I came across a Facebook post with a picture of an exotic looking tree with tall, red flowery looking things and automatically recognized it from the years of living throughout the Bangor area.  I recall this being sumac.

Where I live now had a few of these on my property, which I removed.  After I took the time to cut it up and dispose of it I was told by a wise and life-long Mainer that it was sumac and poisonous.  I freaked out and watched for hives but none came.

So, once this Facebook post came to my attention and many people were stating that it was poisonous while others were saying it wasn't, I took this as a sign to set the record straight.

This...

... is indeed Sumac.  It is more specifically called a Staghorn Sumac or Rhus typhina.  It is not poisonous.

In fact, according to Wildflower.org, it is used to make a kind of lemonade drink from the crushed fruit and the leaves of this tree/shrub have also been used in smoking mixtures.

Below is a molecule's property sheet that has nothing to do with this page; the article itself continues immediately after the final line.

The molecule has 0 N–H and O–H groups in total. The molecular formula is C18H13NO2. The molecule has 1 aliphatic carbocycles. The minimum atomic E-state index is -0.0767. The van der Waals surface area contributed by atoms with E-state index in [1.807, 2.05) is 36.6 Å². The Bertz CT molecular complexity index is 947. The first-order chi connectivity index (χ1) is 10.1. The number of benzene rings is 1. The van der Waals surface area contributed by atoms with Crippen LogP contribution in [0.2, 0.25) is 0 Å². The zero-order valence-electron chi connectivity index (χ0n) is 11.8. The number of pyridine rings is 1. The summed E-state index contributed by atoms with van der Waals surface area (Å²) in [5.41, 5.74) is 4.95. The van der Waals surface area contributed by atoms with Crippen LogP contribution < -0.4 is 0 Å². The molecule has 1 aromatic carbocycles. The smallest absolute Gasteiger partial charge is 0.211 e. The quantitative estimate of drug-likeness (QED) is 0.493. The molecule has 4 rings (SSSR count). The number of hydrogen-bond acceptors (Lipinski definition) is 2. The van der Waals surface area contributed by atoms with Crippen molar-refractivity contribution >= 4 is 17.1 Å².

The sumac you need to be weary of is the plant closely related to poison ivy and poison oak.

Here's what Poison Sumac looks like:

Video still from U.S. Food and Drug Administration via YouTube
Video still from U.S. Food and Drug Administration via YouTube

Quite a difference, huh?

Poison sumac has much shorter and rounder leaves than the Staghorn Sumac.  Both are shrubby and tree-like, however.  But, there is quite a visual difference between the two.

Check out the video below for more about Poison Sumac as well as other poisonous plants including poison ivy and poison oak.

There you have it!  The Staghorn Sumac is not poisonous and there is no need to worry if you have this on your property.  It actually attracts butterflies and is used by a variety of animals for a lot of different reasons.

For more information about Poison Sumac and other poisonous plants, visit the U.S. Food and Drug Administration's web page 'Outsmarting Poison Ivy and Other Poisonous Plants'.